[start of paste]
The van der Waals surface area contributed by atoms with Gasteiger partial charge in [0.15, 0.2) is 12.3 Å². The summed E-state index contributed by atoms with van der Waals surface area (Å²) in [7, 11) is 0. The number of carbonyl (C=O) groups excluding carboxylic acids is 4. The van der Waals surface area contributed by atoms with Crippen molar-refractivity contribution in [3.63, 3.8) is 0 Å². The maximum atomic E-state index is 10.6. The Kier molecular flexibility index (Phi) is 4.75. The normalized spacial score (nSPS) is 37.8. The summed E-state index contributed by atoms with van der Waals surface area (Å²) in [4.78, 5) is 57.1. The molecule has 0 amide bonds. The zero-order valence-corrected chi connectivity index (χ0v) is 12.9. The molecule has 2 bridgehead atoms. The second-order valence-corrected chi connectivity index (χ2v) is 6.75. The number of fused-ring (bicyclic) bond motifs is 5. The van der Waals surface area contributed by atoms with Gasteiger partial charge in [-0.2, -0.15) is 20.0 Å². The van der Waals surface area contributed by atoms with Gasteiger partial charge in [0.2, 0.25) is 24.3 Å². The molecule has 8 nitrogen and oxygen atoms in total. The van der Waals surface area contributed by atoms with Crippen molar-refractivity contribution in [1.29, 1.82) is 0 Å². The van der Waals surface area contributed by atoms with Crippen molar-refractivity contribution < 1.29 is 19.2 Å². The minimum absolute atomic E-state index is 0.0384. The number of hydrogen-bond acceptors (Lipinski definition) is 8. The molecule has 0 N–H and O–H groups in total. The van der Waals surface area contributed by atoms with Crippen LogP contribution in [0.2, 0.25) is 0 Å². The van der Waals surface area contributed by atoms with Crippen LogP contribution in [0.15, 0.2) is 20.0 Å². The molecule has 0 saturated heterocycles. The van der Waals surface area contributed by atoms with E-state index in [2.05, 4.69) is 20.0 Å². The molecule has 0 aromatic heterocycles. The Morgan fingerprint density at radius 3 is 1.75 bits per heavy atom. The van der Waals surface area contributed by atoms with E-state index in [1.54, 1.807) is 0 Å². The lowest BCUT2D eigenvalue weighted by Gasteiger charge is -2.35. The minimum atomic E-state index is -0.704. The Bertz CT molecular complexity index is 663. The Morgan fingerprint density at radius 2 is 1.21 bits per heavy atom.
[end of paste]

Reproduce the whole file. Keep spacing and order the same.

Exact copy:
The van der Waals surface area contributed by atoms with Gasteiger partial charge in [0.15, 0.2) is 12.3 Å². The summed E-state index contributed by atoms with van der Waals surface area (Å²) in [7, 11) is 0. The number of carbonyl (C=O) groups excluding carboxylic acids is 4. The van der Waals surface area contributed by atoms with Crippen molar-refractivity contribution in [3.63, 3.8) is 0 Å². The maximum atomic E-state index is 10.6. The Kier molecular flexibility index (Phi) is 4.75. The normalized spacial score (nSPS) is 37.8. The summed E-state index contributed by atoms with van der Waals surface area (Å²) in [4.78, 5) is 57.1. The molecule has 0 amide bonds. The zero-order valence-corrected chi connectivity index (χ0v) is 12.9. The molecule has 2 bridgehead atoms. The second-order valence-corrected chi connectivity index (χ2v) is 6.75. The number of fused-ring (bicyclic) bond motifs is 5. The van der Waals surface area contributed by atoms with Gasteiger partial charge in [-0.2, -0.15) is 20.0 Å². The van der Waals surface area contributed by atoms with Gasteiger partial charge in [0.2, 0.25) is 24.3 Å². The molecule has 8 nitrogen and oxygen atoms in total. The van der Waals surface area contributed by atoms with Crippen molar-refractivity contribution in [1.29, 1.82) is 0 Å². The van der Waals surface area contributed by atoms with Crippen molar-refractivity contribution < 1.29 is 19.2 Å². The minimum absolute atomic E-state index is 0.0384. The number of hydrogen-bond acceptors (Lipinski definition) is 8. The molecule has 0 N–H and O–H groups in total. The van der Waals surface area contributed by atoms with Crippen LogP contribution in [0.2, 0.25) is 0 Å². The van der Waals surface area contributed by atoms with Crippen LogP contribution in [0.15, 0.2) is 20.0 Å². The molecule has 0 saturated heterocycles. The van der Waals surface area contributed by atoms with E-state index in [2.05, 4.69) is 20.0 Å². The molecule has 0 aromatic heterocycles. The Morgan fingerprint density at radius 3 is 1.75 bits per heavy atom. The van der Waals surface area contributed by atoms with E-state index in [1.54, 1.807) is 0 Å². The lowest BCUT2D eigenvalue weighted by Gasteiger charge is -2.35. The minimum atomic E-state index is -0.704. The Bertz CT molecular complexity index is 663. The Morgan fingerprint density at radius 2 is 1.21 bits per heavy atom.